The Honda Hawk, or, as it's properly known, the Hawk NT 650, was a motorcycle manufactured by Honda from 1988-91. Its short lifetime was due to the fact that the Hawk doesn't fit neatly into a particular type of bike, because it exhibits traits of both standard and sport motorcycles.

It has a 60 degree offset-crankpin V-twin engine that displaces 647 ccs in a fairly mild state of tune, but since the engine is so over-engineered, it is a relatively easy task to modify the thing to get better than 70 horsepower and beyond, depending on one's ambition and desire for mechanical longevity/streetability. 70 horsepower may not sound like much, but the Hawk, as Datagirl points out, is a fairly light bike - just over 400 pounds, wet, and it's not too difficult to shave off quite a few of those pounds. Hawks make excellent club racers.

The twin-spar aluminum chassis is one of the sportier things about the bike, as is the trick single-sided rear swingarm. The suspension is quite soft, though, and not up the rigors of racing, so suspension mods are often high on many hobbyists' lists.

All in all, the Honda Hawk is a good all-around motorcycle, with the potential for serious streetfighter performance and unique good looks, with a few bits of fancy tech thrown in just for fun.

An interesting motorcycle. I would cover the specs on it, but Starrynight has done a wonderful job.

I own a Honda Hawk. Mine is red :) It is a very light bike, often raced.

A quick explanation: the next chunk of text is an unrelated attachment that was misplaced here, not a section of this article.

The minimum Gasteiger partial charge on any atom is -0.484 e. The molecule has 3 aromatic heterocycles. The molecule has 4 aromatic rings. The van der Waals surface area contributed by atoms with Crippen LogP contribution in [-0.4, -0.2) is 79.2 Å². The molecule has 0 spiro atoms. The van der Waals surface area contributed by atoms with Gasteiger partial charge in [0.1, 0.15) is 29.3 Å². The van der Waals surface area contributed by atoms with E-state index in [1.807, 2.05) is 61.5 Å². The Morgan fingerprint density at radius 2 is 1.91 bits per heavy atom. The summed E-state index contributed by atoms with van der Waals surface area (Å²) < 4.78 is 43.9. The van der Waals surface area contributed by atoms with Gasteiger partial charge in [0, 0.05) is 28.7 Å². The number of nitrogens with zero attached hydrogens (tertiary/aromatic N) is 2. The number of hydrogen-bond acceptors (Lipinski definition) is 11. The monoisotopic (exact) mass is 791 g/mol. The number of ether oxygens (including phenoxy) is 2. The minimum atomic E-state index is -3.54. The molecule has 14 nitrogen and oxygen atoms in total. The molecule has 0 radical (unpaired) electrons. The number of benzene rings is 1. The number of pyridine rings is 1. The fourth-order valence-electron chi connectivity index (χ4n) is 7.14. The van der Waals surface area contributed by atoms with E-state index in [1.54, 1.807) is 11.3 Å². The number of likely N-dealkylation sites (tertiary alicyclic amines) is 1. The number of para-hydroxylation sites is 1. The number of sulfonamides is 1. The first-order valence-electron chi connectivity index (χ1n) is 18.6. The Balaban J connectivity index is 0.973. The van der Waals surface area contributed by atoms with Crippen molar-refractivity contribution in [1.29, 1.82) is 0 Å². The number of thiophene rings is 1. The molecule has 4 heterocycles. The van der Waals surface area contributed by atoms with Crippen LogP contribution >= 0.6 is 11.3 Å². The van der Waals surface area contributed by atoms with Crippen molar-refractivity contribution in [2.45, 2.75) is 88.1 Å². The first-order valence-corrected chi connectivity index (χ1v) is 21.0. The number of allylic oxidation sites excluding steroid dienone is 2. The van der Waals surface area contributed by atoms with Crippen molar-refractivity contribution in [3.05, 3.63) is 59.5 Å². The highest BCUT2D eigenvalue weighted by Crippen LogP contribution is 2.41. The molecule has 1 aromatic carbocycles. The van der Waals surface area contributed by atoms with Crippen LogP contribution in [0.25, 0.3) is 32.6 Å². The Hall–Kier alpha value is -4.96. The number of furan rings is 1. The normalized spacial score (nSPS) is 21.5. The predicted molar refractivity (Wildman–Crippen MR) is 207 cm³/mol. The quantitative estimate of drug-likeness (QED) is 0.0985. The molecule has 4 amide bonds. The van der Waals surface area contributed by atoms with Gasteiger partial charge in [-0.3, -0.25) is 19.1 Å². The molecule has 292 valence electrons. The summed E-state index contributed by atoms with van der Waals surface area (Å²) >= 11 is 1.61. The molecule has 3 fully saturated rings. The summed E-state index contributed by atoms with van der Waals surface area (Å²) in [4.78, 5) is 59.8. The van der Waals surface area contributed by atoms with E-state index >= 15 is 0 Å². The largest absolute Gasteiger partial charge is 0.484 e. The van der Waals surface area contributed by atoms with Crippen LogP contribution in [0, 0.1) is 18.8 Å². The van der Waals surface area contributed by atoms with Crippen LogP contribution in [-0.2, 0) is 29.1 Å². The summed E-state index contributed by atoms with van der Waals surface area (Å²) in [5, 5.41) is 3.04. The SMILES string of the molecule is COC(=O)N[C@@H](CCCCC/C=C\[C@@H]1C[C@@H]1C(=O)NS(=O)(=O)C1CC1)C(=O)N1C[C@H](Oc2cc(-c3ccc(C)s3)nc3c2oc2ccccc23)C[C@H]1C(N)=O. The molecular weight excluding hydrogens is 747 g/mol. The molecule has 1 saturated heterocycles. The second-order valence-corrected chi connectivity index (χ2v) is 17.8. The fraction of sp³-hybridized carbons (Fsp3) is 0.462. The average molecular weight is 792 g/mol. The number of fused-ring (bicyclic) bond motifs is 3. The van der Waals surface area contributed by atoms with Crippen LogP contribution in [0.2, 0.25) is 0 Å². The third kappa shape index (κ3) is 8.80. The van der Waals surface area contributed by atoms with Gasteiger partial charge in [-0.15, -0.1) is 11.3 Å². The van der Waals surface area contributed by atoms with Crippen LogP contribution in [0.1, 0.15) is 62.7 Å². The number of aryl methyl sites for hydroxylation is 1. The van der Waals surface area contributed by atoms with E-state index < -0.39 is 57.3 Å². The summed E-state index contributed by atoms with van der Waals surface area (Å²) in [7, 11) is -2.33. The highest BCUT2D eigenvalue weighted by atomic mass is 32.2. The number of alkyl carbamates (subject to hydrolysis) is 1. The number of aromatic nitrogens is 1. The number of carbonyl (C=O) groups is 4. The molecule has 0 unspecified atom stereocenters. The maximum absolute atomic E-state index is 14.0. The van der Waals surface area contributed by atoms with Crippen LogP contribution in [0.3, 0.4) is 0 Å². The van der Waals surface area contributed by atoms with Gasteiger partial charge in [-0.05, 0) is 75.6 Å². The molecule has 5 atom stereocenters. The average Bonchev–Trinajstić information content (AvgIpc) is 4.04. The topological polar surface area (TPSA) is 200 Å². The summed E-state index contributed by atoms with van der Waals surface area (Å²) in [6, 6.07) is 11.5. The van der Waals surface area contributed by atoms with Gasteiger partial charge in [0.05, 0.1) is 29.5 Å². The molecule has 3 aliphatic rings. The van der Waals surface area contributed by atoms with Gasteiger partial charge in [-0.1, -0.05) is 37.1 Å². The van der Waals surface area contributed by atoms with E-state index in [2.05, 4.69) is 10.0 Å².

The Honda Hawk has some great low end torque, which is good on twisty roads. I can even beat my brother on his CBR 600 F2 in the twisties, but he whoops my bootie on the straight away every time.
Not all Hawks, however, are created equally. While the most beautiful IMHO (it's just downright sexy) Honda Hawk is the NT650, my current bike is also a Hawk. I recently picked up a ratty 1982 CB450T Hawk - with the intent of restoring it this coming winter. It's a twin cylinder, standard-type (with some sporty lines). The only real interesting thing about it is that they were only produced in 1982. So, while your example might be the best Hawk, it's not the only one.

---------- Update: April 16, 2001

Alright, now I can join the club. I picked up an '89 Hawk with only 2800 miles on the odometer. First impressions: this thing handles like crazy. Also, even stock it's the most powerful bike i've ever ridden - it nearly pulled me off the first time i took off down the street on it.

I got interested in this bike due to its cult status on the net. sites such as HawkGT.com pass on tips and information on modifications. There's even a yearly meeting of Hawk riders from all over the east coast.

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